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The Hidden S ponders the long, twisted and uh, kinky, history of Wonder Woman...

Warner Home Video has just released the animated film Wonder Woman, produced by Bruce Timm. The vocal talent includes Keri Russell as Diana Prince/Wonder Woman as well as Nathan Fillion, Alfred Molina, Rosario Dawson and Virginia Madsen.

The narrative is a relatively straightforward re-telling of Wonder Woman’s origin/back-story and mirrors some of George Perez’ work in the “Gods and Mortals” arc from the late 80s. The key elements of the Wonder Woman mythos are in place with Diana/Wonder Woman winning a tournament for the right to transport pilot Steve Trevor back to civilization as the Amazonian envoy. Ares is the adversary here as he raises his ugly head in the 21st century.

The feature itself is just OK. It doesn't seem that original in its animation and it has a heavy 300 influence that seems slightly played out. Keri Russell is too much like a co-ed at NYU (Dawson who plays the amazon Warrior Artemis might have been a better choice for the Amazing Amazon).

The real films of interest in this release are on a second disc with some very interesting documentaries included in the mix: "Wonder Woman: A Subversive Dream" and "Wonder Woman: Daughter of Myth." Both documentaries trace the odd backstory of not only Wonder Woman, but also her influences and the odd resume and life of her creator Dr. William Marston.

It would be hard to find a more eccentric originator of Wonder Woman than Harvard educated comic creator Dr. William Marston. Marston was fairly well known as a psychologist, early feminist and inventor of the lie detector. Marston also notoriously lived openly with both his wife and mistress in the same household. Marston was an early advocate of the educational positives of comic books in a series of articles he contributed to the magazine Family Circle. These articles caught the attention of the comics industry, in particular Max Gaines, publisher of the DC predecessor All-American Publications, who hired Marston as a consultant.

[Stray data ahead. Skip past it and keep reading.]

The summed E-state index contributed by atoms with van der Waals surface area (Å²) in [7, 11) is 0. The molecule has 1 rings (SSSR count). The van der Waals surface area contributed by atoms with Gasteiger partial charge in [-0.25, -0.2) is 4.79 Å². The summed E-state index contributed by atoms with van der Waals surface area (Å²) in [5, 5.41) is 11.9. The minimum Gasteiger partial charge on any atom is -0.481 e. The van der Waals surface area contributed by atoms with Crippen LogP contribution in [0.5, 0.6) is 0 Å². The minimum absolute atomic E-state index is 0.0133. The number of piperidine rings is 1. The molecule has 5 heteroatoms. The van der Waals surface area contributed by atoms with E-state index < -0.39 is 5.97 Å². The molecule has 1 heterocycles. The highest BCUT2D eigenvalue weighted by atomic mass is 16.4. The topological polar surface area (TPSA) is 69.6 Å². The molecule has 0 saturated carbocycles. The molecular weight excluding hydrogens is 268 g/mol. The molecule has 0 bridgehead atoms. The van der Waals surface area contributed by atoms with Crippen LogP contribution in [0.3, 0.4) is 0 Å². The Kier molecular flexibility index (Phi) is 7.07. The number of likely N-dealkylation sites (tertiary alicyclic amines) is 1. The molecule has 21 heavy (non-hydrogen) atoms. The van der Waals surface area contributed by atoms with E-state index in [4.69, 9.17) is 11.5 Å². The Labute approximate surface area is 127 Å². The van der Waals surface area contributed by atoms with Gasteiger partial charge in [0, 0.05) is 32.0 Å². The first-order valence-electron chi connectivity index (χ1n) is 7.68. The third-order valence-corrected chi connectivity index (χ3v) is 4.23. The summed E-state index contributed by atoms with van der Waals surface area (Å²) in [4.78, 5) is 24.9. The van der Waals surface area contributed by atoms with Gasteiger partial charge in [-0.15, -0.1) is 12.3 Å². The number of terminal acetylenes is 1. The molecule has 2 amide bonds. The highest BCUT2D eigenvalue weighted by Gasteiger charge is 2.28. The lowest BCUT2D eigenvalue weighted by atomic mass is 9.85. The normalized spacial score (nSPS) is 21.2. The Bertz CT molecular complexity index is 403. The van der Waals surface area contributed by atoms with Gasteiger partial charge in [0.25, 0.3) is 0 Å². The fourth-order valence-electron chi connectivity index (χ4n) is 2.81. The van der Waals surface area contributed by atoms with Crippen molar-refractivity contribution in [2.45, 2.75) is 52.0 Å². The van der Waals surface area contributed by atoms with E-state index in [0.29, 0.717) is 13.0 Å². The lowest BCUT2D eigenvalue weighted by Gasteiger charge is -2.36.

In time, Marston developed the idea for the creation of a superhero with a unique twist. Wonder Woman is possibly the oddest and most idiosyncratic of major comic characters. First of all, she is rooted in classical mythology; the first such hero dreamed up in this manner (Marvel has a whole universe of characters with ties to classical mythology-DC less so). Second, and of course most crucial, was the fact that she was the first female superhero. The very early superheroes were male and grew out of the pulp heroes of the thirties like The Shadow, Doc Savage and The Spider. These characters helped influence Superman, Batman and lesser lights like The Sandman.

There were no female pulp heroines and probably no one thought that there was any need to create one (Doc Savage, a kind of mortal version of Superman had a sister named Pat who was a kind of early version of Emma Peel, but she was just a minor character in Doc Savage’s universe).

Wonder Woman was something completely different. Superhero comics were thought to be the exclusive domain of young boys. There was a whole separate category of comics for girls which were some of the florid, melodramatic romance comics that catered to the tastes of young girls. It took a guy like Marston, an early feminist, helped break this stereotype. The origin story of Wonder Woman is rooted in classical mythology and is therefore in a different vein than Batman/Superman’s pulp and science fiction origins.

This nod to classical culture was no doubt a reflection on Marston’s liberal arts education. In addition, the early issues made much of Wonder Women’s tendency to bind up men and women with her golden lasso of truth (in turn, she was often bound as well). The lasso of truth mimicked some of Marston’s interest and innovation in lie detection, but also seemed to betray more than a hint of sexual kink. No doubt, this kind of thing sailed easily over the heads of young reader, but to look back at some of the stories today is to see some of the first examples of bondage in popular culture.